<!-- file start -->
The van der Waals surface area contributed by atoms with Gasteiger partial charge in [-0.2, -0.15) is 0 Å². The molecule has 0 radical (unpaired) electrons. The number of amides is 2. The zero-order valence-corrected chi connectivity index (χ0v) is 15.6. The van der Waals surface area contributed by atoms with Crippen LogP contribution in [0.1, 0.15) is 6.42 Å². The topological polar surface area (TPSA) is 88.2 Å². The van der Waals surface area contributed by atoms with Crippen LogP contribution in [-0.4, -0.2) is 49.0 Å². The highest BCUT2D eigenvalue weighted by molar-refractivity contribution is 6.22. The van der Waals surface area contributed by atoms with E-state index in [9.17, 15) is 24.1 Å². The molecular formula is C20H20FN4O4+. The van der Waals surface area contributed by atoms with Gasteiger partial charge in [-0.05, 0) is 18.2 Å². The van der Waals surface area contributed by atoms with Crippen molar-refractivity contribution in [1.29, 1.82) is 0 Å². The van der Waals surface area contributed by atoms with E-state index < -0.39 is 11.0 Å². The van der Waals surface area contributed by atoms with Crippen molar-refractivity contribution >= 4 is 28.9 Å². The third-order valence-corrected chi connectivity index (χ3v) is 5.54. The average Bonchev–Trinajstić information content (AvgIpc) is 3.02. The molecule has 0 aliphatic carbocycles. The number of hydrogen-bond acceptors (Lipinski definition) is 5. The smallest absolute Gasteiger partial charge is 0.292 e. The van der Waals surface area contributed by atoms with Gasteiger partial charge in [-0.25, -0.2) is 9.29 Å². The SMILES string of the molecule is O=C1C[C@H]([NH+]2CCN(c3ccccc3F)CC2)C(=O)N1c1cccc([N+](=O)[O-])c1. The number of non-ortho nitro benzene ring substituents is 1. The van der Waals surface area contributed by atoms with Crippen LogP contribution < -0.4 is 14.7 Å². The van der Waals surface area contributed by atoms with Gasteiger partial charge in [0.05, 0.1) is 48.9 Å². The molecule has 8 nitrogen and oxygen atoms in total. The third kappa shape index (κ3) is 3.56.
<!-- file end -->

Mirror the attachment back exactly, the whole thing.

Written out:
The van der Waals surface area contributed by atoms with Gasteiger partial charge in [-0.2, -0.15) is 0 Å². The molecule has 0 radical (unpaired) electrons. The number of amides is 2. The zero-order valence-corrected chi connectivity index (χ0v) is 15.6. The van der Waals surface area contributed by atoms with Crippen LogP contribution in [0.1, 0.15) is 6.42 Å². The topological polar surface area (TPSA) is 88.2 Å². The van der Waals surface area contributed by atoms with Crippen LogP contribution in [-0.4, -0.2) is 49.0 Å². The highest BCUT2D eigenvalue weighted by molar-refractivity contribution is 6.22. The van der Waals surface area contributed by atoms with E-state index in [9.17, 15) is 24.1 Å². The molecular formula is C20H20FN4O4+. The van der Waals surface area contributed by atoms with Gasteiger partial charge in [-0.05, 0) is 18.2 Å². The van der Waals surface area contributed by atoms with Crippen molar-refractivity contribution in [1.29, 1.82) is 0 Å². The van der Waals surface area contributed by atoms with E-state index < -0.39 is 11.0 Å². The van der Waals surface area contributed by atoms with Crippen molar-refractivity contribution >= 4 is 28.9 Å². The third-order valence-corrected chi connectivity index (χ3v) is 5.54. The average Bonchev–Trinajstić information content (AvgIpc) is 3.02. The molecule has 0 aliphatic carbocycles. The number of hydrogen-bond acceptors (Lipinski definition) is 5. The smallest absolute Gasteiger partial charge is 0.292 e. The van der Waals surface area contributed by atoms with Gasteiger partial charge in [-0.25, -0.2) is 9.29 Å². The SMILES string of the molecule is O=C1C[C@H]([NH+]2CCN(c3ccccc3F)CC2)C(=O)N1c1cccc([N+](=O)[O-])c1. The number of non-ortho nitro benzene ring substituents is 1. The van der Waals surface area contributed by atoms with Crippen LogP contribution < -0.4 is 14.7 Å². The van der Waals surface area contributed by atoms with Gasteiger partial charge in [0.05, 0.1) is 48.9 Å². The molecule has 8 nitrogen and oxygen atoms in total. The third kappa shape index (κ3) is 3.56.